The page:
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Well, yeah. But NYC is the only place I've ever seen pedestrian "traffic congestion" outside of special events or temporarily only. I'm more talking about these very sparsely built exurban places where traffic starts to intensify and people feel that this still mostly empty place is "filling up" or something. Still I prefer human traffic, but I don't think in the vast majority of places you'd even get that.

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My personal thought is that the perception of exurbs filling up is often driven by loss of farms, fields, and woods, rather than traffic. FWIW.

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I can think of a few district in DC, Boston and Philadelphia where I've seen pedestrian congestion, though frequently it's tourist-driven. But to me, almost anywhere else it's "you could roll a bowling ball down the sidewalk and not hit anyone" territory.

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Lived most of my life in the triangle, personally, I don't really share your impression of the area in general. I do, however, understand that there are bottleneck areas for sure. My view in general is that it is about the rapidity and scale of growth in this area. They've built some infrastructure to support it but by the time they expand things it feels like its being built on top of again. Been joking with my dad for years that by the time they add a lane to a road they'll need to have added 2... Upon moving to Westchester NY for a job for a brief time I felt kind of similarly about traffic until I got used to the roads and learned the back road cut throughs a little more. Might your experience in the triangle be improved by avoiding 40 and 15-501 a little more? (Caveat: getting in and out of Chapel Hill sucks, will always suck, and I'm at least half convinced it's by design despite all of the talk of "inclusion" one might encounter) I drive a lot for work (also flexibly, so I am able to avoid a lot of the worst of it, to be fair) and I find driving around the NC country roads with windows down this time of year to be on of the best parts of my job.

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Personally, I do not equate being crowded with having a lot of traffic. I consider a place to be crowded first and foremost when you cannot see plenty of nature like trees and the sky, and second, when it has a lot of people.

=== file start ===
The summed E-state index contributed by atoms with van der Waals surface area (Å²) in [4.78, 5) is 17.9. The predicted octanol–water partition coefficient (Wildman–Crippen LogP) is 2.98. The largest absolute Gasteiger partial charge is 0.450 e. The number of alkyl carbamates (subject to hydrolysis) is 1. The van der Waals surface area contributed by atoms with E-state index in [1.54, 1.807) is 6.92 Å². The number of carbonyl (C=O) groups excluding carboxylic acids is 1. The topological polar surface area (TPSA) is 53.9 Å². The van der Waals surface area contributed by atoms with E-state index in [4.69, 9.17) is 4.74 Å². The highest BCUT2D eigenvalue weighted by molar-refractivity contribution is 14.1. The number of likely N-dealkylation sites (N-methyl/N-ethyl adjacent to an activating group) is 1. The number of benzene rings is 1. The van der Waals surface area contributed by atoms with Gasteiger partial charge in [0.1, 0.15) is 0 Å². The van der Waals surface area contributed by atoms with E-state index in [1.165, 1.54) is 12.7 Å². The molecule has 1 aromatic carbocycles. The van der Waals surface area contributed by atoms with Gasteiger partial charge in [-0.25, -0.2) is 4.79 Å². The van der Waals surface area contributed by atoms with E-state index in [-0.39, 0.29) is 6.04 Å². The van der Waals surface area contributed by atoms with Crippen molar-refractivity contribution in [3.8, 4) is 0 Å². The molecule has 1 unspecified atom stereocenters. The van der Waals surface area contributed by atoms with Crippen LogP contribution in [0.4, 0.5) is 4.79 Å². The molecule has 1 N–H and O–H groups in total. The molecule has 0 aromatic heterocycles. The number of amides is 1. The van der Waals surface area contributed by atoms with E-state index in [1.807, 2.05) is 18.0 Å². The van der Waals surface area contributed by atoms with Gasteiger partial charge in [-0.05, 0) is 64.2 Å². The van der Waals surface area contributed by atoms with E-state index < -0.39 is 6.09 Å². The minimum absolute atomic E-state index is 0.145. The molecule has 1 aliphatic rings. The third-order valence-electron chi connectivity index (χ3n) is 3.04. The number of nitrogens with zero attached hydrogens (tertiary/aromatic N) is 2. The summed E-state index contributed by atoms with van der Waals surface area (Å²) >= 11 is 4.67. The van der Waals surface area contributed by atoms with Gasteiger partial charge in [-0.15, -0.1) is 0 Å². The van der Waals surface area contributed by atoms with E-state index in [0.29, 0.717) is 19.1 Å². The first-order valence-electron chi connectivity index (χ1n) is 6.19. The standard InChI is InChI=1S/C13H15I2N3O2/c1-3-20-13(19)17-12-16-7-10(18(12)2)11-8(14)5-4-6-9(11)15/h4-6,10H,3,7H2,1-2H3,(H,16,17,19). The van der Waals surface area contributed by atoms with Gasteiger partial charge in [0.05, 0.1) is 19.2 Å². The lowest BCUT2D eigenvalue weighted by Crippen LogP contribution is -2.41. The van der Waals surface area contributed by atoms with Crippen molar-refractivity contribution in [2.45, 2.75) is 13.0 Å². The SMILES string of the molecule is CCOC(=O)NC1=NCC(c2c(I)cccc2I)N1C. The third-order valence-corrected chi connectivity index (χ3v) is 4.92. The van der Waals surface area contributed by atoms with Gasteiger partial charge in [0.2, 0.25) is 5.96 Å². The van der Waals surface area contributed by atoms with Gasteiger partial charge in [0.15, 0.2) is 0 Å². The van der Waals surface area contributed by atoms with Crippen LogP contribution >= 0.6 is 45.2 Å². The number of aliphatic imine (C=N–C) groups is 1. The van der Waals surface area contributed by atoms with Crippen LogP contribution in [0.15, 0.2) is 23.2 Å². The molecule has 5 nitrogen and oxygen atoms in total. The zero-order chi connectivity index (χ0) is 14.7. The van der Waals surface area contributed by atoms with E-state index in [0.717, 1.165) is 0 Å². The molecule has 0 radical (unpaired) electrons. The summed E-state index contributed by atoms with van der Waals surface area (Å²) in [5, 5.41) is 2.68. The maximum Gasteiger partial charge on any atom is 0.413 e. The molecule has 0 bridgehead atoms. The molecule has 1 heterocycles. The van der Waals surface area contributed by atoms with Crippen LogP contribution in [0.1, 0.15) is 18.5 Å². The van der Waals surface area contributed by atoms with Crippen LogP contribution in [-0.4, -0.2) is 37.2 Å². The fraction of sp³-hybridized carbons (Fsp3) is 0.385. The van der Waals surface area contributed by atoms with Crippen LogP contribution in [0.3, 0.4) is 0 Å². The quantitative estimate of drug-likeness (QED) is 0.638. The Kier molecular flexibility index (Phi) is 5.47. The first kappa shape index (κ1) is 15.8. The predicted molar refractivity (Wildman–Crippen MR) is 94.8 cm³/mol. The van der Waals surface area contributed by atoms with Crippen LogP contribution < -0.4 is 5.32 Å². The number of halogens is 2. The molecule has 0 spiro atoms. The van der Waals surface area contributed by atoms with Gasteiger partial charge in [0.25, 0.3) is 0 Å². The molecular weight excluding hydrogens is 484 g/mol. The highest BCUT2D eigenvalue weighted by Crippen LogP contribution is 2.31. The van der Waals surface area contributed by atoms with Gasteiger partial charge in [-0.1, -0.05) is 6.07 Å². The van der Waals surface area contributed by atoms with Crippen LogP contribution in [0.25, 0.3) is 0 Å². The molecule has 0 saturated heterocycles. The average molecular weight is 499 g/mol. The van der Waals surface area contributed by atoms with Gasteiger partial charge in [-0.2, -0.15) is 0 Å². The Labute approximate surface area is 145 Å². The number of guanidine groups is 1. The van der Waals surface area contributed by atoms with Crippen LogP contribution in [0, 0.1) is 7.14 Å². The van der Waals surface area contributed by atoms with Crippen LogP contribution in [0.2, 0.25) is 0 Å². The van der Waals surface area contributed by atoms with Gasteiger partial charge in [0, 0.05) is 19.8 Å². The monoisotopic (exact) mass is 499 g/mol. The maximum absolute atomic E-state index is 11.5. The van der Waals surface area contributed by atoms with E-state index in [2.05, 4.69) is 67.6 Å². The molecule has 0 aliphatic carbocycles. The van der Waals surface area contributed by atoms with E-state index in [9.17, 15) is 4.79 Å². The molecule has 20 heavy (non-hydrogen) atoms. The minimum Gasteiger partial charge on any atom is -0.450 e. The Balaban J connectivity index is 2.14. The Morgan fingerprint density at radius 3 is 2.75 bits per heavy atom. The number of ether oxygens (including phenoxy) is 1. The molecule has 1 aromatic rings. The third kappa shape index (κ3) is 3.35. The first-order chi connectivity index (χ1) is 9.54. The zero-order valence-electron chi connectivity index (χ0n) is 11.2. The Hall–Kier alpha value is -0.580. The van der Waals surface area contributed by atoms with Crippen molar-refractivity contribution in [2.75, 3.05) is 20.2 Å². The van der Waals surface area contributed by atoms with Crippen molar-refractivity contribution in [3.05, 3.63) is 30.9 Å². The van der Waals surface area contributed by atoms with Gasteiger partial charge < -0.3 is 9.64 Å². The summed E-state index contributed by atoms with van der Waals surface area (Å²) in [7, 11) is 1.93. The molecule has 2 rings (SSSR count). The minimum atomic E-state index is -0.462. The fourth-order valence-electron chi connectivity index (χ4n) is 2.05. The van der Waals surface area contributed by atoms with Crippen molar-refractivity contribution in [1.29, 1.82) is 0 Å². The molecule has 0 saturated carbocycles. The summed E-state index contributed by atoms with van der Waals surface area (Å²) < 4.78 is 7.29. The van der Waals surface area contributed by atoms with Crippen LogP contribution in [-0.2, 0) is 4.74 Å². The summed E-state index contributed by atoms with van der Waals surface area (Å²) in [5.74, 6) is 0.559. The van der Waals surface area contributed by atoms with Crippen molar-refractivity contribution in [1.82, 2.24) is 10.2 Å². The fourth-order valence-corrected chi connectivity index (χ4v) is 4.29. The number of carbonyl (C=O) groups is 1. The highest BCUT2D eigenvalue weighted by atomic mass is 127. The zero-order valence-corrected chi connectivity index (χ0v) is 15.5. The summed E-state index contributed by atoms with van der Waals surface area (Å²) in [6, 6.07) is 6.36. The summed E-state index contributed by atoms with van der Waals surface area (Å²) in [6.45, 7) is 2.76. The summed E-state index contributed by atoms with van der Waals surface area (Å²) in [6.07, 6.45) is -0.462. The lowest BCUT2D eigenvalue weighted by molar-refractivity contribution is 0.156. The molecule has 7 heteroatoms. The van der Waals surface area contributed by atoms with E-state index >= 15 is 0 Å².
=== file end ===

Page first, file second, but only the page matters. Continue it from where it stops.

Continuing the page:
I also think it’s a bit more complex than, less density, more trips. I have always considered DC and the inner counties to be crowded and traffic to be exceptionally awful, but the less dense comparison should probably be to smaller and less dense places like Richmond, Roanoke, Charlottesville, Staunton, Bedford, Blacksburg, and Farmville, not another very large MSA.

Also, why the emphasis on big stores like Costco? How often do you go to Costco, which will ship virtually everything except perishables? Most car trips are things like groceries, school, kids’ activities, doctor or vet visits, and so on. Most of those are typically going to be less than 15 minutes by car in a less dense area. I am in an exurb and I rarely need to travel further than that for anything except specialist physician or veterinary visits.

Having multiple centers of development in different areas does not mean that daily activities are not quick and convenient for people who live in those areas. It means that people who prefer less dense living do not have to drive very far.

How you organize things matters. Less dense areas that have needed amenities nearby in a village center may generate trips, but those trips tend to be short, often combined with multiple stops, and spread out over time rather than in a rush hour. It seems like the real traffic issue then is commuting, which work from home and local business development tend to reduce.

I think for less dense places, what makes it work is having enough local stores, restaurants, and other amenities to meet the needs of the people living there, sensibly utilizing existing centers of development so people can combine trips, and making it easier to work from home or start a business to reduce rush hour traffic.

You aren’t going to get everything centralized in exurbia. The local vineyard with a tasting room and weekly music is going to be further out, not in the village center. Ditto the riding stables and riding trails and boat launches, and of course farms. But having more business development around existing village centers - while preserving the character of the community - makes sense for exurban areas, and creating village centers would probably work for traditional suburbs - both while respecting the different preferences of different people.